Like Asia, European equities have gotten a lot cheaper compared to historical averages. Another simi...
A Steal in Latin American Steel
11/01/2007 12:00 am EST
John A. Christy, editor of Forbes International Investment Report, finds a Latin American steel company that's very profitable, growing rapidly-and dirt cheap.
Ternium (NYSE: TX) might best be described as the biggest steel company you've never heard of. Organized as a Luxembourg-based holding company in 2003, Ternium's principal operations are in Argentina, Mexico, and Venezuela. The company, built through a series of acquisitions, began trading on the New York Stock Exchange in February 2006.
Most recently, Ternium acquired Mexico's Grupo Imsa in a $3-billion deal that closed over the summer. Other holdings include Hylsamex (also in Mexico), a stake in Venezuela's Sidor, and Siderar in Argentina. About 80% of Ternium's output is flat steel products (plates, sheets, pipes) with the remainder in long steel, such as rails and structural beams.
In Latin America, Ternium is a dominant player in nearly all of the region's major steel markets. It commands number-one market share in Argentina, Venezuela, Mexico, Colombia, Ecuador and Paraguay, according to CreditSuisse research.
More importantly, it's one of the most profitable steel companies in the world. In 2006, the company posted earnings before interest, taxes, depreciation, and amortization (EBITDA) of about $2 billion on $6.6 billion in revenue, a 30% margin. That's more than double US Steel's (NYSE: X) EBITDA margin of 14%.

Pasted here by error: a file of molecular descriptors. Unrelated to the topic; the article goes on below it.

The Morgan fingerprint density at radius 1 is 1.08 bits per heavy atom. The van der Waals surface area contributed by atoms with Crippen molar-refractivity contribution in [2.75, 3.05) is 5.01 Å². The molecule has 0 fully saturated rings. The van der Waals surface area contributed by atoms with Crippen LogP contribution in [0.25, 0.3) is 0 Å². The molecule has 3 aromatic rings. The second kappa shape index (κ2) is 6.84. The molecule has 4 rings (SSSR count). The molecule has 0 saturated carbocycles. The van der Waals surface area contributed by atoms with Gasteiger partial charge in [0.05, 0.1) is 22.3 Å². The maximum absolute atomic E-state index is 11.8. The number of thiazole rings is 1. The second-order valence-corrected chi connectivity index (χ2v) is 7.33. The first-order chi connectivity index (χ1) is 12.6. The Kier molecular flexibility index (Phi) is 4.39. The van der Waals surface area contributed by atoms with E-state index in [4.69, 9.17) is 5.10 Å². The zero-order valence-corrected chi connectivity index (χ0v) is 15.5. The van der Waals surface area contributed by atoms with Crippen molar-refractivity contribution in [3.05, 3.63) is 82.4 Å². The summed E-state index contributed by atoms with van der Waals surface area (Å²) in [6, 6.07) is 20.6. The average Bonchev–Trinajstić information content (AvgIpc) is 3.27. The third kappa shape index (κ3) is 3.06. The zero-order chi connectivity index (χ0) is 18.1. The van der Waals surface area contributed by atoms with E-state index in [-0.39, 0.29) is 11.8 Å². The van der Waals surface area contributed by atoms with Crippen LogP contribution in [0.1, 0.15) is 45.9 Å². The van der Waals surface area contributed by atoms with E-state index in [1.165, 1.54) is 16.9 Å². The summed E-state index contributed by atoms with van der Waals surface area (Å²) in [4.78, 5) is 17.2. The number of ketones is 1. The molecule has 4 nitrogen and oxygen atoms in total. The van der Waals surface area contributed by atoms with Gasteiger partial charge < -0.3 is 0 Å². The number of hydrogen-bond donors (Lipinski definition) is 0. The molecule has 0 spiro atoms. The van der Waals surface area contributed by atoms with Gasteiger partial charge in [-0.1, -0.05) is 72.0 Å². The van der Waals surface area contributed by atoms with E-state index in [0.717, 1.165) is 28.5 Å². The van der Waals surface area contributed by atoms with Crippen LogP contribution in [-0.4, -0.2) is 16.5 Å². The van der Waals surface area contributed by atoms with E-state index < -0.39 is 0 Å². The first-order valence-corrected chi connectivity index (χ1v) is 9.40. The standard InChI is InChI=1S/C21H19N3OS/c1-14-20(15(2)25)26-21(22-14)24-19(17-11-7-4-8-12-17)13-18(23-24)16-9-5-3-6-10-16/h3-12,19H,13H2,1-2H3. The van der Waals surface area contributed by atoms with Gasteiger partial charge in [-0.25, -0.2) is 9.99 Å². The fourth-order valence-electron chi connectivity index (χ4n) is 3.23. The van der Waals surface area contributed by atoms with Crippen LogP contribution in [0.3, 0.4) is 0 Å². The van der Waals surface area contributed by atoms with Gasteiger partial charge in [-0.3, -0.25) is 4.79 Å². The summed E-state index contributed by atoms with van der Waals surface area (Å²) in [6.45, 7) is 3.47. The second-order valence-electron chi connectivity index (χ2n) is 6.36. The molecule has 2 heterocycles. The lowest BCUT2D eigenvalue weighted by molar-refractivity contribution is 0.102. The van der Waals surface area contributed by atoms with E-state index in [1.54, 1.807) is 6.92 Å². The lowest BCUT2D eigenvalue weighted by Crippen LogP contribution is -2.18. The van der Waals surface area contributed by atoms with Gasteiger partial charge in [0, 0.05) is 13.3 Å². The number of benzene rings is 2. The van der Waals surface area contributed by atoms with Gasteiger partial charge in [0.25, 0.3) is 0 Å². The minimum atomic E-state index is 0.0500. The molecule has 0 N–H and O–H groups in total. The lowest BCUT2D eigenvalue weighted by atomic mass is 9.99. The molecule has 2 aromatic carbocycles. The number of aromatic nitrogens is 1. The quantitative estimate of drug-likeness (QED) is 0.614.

Ternium's combination of highly efficient production methods and access to cheap iron ore from its own Mexican mines gives the company a huge cost advantage over its global peers. Ternium also sells some of its excess ore to third parties, but this is a fairly small part of their business.
Like any steel producer, the company's fortunes are tied to commodity prices. Although steel prices have risen in recent years, the outlook continues to be robust. Steel is a huge beneficiary from the global infrastructure story, particularly in emerging markets. At the same time, supply has tightened somewhat, leading to favorable conditions in the year ahead.
Most analysts are now looking for steel prices to rise in the 3% to 5% range in 2008. Ternium's volume will grow at an even faster pace after the integration of the Imsa acquisition. Put that all together, and you have the potential for nearly 30% revenue growth in 2008.
One big area of concern is the company's exposure to Venezuela, with Hugo Chavez running around nationalizing assets. But Ternium appears to have cut a cooperative deal with the Venezuelan government that should keep Chavez at bay for at least the next few years.
At a recent $37, Ternium is trading for a mere 6.5x estimated 2008 earnings and [just above] five times cash flow. Its price-to-sales multiple is around 1.0x. This is very cheap on an absolute basis, but it also puts Ternium at a significant discount to many of its peers in both emerging markets and the developed world.
Combine all of this with Ternium's conservative balance sheet, and you have an extremely compelling combination of growth, profitability, value, and financial strength.
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